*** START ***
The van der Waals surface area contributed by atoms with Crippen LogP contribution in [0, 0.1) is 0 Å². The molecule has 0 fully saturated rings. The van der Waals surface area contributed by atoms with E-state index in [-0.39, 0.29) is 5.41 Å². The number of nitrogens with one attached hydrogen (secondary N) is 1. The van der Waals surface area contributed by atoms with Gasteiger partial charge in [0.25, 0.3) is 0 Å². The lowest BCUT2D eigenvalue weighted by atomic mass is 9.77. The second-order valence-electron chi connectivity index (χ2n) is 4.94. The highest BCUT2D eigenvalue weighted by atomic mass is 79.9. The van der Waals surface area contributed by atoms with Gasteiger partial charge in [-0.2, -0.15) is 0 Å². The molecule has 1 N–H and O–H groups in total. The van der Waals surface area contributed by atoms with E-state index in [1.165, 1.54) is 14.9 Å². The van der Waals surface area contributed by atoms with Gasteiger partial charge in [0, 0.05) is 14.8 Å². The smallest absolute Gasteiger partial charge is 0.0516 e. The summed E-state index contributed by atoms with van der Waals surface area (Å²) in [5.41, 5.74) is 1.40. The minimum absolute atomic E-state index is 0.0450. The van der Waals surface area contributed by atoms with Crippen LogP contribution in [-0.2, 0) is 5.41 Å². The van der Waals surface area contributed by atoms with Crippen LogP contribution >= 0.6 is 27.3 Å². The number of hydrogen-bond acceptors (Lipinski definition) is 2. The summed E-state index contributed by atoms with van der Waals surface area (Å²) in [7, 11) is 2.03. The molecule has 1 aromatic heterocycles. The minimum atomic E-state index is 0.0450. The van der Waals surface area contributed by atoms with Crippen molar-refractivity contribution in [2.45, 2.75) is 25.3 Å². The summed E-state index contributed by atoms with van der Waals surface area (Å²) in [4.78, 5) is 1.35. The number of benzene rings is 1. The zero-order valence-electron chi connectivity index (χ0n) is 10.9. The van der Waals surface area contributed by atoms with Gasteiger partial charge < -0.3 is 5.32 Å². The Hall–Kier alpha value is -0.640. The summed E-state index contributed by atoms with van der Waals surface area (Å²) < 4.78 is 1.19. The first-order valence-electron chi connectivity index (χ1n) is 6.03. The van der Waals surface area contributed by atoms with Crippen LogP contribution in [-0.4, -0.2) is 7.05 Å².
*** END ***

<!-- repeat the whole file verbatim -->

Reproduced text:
The van der Waals surface area contributed by atoms with Crippen LogP contribution in [0, 0.1) is 0 Å². The molecule has 0 fully saturated rings. The van der Waals surface area contributed by atoms with E-state index in [-0.39, 0.29) is 5.41 Å². The number of nitrogens with one attached hydrogen (secondary N) is 1. The van der Waals surface area contributed by atoms with Gasteiger partial charge in [0.25, 0.3) is 0 Å². The lowest BCUT2D eigenvalue weighted by atomic mass is 9.77. The second-order valence-electron chi connectivity index (χ2n) is 4.94. The highest BCUT2D eigenvalue weighted by atomic mass is 79.9. The van der Waals surface area contributed by atoms with Gasteiger partial charge in [-0.2, -0.15) is 0 Å². The molecule has 1 N–H and O–H groups in total. The van der Waals surface area contributed by atoms with E-state index in [1.165, 1.54) is 14.9 Å². The van der Waals surface area contributed by atoms with Gasteiger partial charge in [0, 0.05) is 14.8 Å². The smallest absolute Gasteiger partial charge is 0.0516 e. The summed E-state index contributed by atoms with van der Waals surface area (Å²) in [5.41, 5.74) is 1.40. The minimum absolute atomic E-state index is 0.0450. The van der Waals surface area contributed by atoms with Crippen LogP contribution in [-0.2, 0) is 5.41 Å². The van der Waals surface area contributed by atoms with Crippen LogP contribution >= 0.6 is 27.3 Å². The number of hydrogen-bond acceptors (Lipinski definition) is 2. The summed E-state index contributed by atoms with van der Waals surface area (Å²) in [7, 11) is 2.03. The molecule has 1 aromatic heterocycles. The minimum atomic E-state index is 0.0450. The van der Waals surface area contributed by atoms with Crippen molar-refractivity contribution in [2.45, 2.75) is 25.3 Å². The summed E-state index contributed by atoms with van der Waals surface area (Å²) in [4.78, 5) is 1.35. The number of benzene rings is 1. The zero-order valence-electron chi connectivity index (χ0n) is 10.9. The van der Waals surface area contributed by atoms with Gasteiger partial charge < -0.3 is 5.32 Å². The Hall–Kier alpha value is -0.640. The summed E-state index contributed by atoms with van der Waals surface area (Å²) < 4.78 is 1.19. The first-order valence-electron chi connectivity index (χ1n) is 6.03. The van der Waals surface area contributed by atoms with Crippen LogP contribution in [-0.4, -0.2) is 7.05 Å².